Nitroglycerin in the Treatment of Anal Fissure
ABSTRACT & COMMENTARY
Synopsis: Lund and Scholefield provide evidence that topical glyceryl trinitrate (GTN) can provide relief for patients with anal fissure.
Source: Lund JN, Scholefield JH. Lancet 1997;349:11-14.
At one point, all primary care clinicians are presented with patients who have pain with defecation, rectal bleeding or blood on the toilet tissue, and spasm of the internal anal sphincter (IAS). This triad is usually a result of an anal fissure. Topical ointment treatment is usually sufficient therapy. It is unknown how many hemorrhoids being treated in this way are actually anal fissures. Occasionally, patients don’t get better, and further investigation provides evidence for anal fissure. Surgical dilatation and sphincterotomy have been the only treatments for this, but the problem of a short- or long-term impairment of continence in one-third of the patients prevents most patients from undergoing surgery. They learn to live with it.
Nitric oxide (NO) has been found to be efficacious in many areas of the body. Not surprisingly, in the anal sphincter, NO has been found to be an inhibitory neurotransmitter of the internal anal sphincter. Nitroglycerin or glyceryl trinitrate ointment degrades by cellular metabolism and releases nitric oxide. It has been found to drop maximum anal resting pressure. This would be equivalent to a chemical "sphincterotomy."
Lund and Scholefield have taken 80 consecutive patients with anal fissure and randomized them to identical-looking creams, one of which was placebo, the other of which was 0.2% GTN ointment. By measuring the maximum anal resting pressure and doing manometry over time, the patients were then given either medication or placebo in a double-blind fashion and told to apply this twice a day while recording their pain as an objective end point. After eight weeks, the data were collected. It was found that healing had occurred in 26 of the 38 (68%) patients treated with the nitroglycerin ointment. Only 8% of the patients treated with placebo had gotten better. The biggest side effect was headache, which in most patients was well-tolerated and caused discontinuation of the drug in only one patient.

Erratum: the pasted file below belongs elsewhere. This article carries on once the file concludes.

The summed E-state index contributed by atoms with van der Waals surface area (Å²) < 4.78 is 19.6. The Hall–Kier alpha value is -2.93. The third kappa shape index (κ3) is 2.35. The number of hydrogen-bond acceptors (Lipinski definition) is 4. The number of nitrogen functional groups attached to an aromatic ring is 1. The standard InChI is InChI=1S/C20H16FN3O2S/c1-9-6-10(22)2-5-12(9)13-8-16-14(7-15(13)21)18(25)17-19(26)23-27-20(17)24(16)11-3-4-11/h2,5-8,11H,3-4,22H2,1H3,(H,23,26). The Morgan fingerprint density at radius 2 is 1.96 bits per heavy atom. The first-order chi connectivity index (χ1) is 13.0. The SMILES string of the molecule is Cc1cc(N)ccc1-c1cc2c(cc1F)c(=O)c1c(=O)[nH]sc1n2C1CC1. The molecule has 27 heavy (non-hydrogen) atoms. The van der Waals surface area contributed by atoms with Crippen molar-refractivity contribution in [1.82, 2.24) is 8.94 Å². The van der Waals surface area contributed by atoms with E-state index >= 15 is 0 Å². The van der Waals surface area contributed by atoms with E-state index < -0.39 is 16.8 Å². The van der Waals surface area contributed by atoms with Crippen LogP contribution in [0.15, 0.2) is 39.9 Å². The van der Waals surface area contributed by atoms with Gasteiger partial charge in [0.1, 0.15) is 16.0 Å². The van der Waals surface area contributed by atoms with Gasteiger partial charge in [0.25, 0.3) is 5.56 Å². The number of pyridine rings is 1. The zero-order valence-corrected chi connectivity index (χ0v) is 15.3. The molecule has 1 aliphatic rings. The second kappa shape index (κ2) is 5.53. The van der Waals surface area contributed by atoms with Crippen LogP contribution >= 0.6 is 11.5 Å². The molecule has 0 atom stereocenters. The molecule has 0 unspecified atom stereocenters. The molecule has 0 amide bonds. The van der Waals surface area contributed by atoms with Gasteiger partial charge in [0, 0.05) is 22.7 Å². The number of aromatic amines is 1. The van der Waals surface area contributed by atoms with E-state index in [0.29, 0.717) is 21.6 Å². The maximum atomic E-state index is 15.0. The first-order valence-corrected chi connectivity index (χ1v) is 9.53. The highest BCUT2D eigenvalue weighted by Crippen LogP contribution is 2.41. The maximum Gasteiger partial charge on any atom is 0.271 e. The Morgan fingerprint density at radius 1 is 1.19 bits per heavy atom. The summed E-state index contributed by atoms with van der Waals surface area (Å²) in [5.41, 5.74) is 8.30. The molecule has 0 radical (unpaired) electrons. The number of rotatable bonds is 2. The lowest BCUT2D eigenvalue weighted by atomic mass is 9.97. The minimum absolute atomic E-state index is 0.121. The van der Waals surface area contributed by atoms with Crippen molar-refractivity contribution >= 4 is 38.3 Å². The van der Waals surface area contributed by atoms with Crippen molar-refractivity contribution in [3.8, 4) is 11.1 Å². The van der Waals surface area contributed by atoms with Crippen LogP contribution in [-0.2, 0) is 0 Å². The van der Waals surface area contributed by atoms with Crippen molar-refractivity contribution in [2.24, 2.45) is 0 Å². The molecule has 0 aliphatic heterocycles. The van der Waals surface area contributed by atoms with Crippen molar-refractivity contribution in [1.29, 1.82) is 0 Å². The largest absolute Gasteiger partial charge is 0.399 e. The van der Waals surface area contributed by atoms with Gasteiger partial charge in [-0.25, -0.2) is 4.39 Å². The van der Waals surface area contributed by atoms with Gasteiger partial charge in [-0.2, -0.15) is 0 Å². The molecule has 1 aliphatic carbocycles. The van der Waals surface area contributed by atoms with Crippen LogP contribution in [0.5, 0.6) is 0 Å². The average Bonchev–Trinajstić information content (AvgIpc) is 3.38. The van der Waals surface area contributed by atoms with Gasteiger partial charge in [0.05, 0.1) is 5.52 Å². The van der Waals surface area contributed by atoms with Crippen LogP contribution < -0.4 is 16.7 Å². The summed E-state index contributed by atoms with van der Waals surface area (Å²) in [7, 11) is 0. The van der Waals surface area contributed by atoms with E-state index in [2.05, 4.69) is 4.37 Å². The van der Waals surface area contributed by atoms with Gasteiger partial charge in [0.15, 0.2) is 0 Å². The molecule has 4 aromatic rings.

By doing maximum anal resting pressures and manometry, they were able to find a drop in these pressures and a rise in anodermal blood flow.
Nitroglycerin ointment seems to be a viable treatment alternative to surgery of anal fissures.
COMMENT BY LEN SCARPINATO, DO
The efficacy of nitroglycerin in conditions other than coronary ischemia has been known for many years. There has been at least one reported case of using topical nitrates in ischemic limbs.
However, to look at its effect in anal fissure is nothing but revolutionary. For primary care clinicians who see a fair amount of hemorrhoids, and probably anal fissures, treatment is exasperating, especially after the normal steroid enema and local analgesics do not work. Once an anal fissure is suspected or discovered, the only option has been surgery. With the high rate of incontinence and discomfort caused by this procedures, it’s no surprise that patients refuse.
Now there’s a potential therapy. Acting on several anecdotal reports in the literature that anal fissures can be healed by topical nitroglycerin, Lund and Scholefield completed a prospective, randomized, double-blind, placebo-controlled trial. It has shown that topical GTN is an effective therapy compared to placebo in the treatment of chronic anal fissure. By performing effective manometry, studies have also given us an idea about how it works.
There is still some question, however; the issue of tachyphylaxis that occurs in the angina patient has not been explored. The headache issue is real, but only one of their patients stopped treatment due to it. It is still not clear as to how long one should medicate a treatment failure before sending the patient to surgery.
In any case, the authors have contributed to the literature on anal fissures in a significant way.